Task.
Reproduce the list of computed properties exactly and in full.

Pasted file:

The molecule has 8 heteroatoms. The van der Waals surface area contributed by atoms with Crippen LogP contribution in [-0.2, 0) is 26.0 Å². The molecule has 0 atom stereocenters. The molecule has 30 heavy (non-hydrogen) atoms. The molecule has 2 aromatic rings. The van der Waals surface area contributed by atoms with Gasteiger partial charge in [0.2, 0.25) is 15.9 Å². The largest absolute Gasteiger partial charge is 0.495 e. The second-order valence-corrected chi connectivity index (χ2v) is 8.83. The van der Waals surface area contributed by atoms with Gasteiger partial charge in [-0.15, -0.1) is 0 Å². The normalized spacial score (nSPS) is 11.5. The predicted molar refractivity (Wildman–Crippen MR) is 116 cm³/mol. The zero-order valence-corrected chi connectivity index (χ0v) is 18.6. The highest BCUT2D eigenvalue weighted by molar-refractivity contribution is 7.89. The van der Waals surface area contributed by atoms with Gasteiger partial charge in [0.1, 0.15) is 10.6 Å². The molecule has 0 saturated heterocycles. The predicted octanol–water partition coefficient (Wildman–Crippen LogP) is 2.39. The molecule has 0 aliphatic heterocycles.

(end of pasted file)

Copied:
The molecule has 8 heteroatoms. The van der Waals surface area contributed by atoms with Crippen LogP contribution in [-0.2, 0) is 26.0 Å². The molecule has 0 atom stereocenters. The molecule has 30 heavy (non-hydrogen) atoms. The molecule has 2 aromatic rings. The van der Waals surface area contributed by atoms with Gasteiger partial charge in [0.2, 0.25) is 15.9 Å². The largest absolute Gasteiger partial charge is 0.495 e. The second-order valence-corrected chi connectivity index (χ2v) is 8.83. The van der Waals surface area contributed by atoms with Gasteiger partial charge in [-0.15, -0.1) is 0 Å². The normalized spacial score (nSPS) is 11.5. The predicted molar refractivity (Wildman–Crippen MR) is 116 cm³/mol. The zero-order valence-corrected chi connectivity index (χ0v) is 18.6. The highest BCUT2D eigenvalue weighted by molar-refractivity contribution is 7.89. The van der Waals surface area contributed by atoms with Gasteiger partial charge in [0.1, 0.15) is 10.6 Å². The molecule has 0 saturated heterocycles. The predicted octanol–water partition coefficient (Wildman–Crippen LogP) is 2.39. The molecule has 0 aliphatic heterocycles.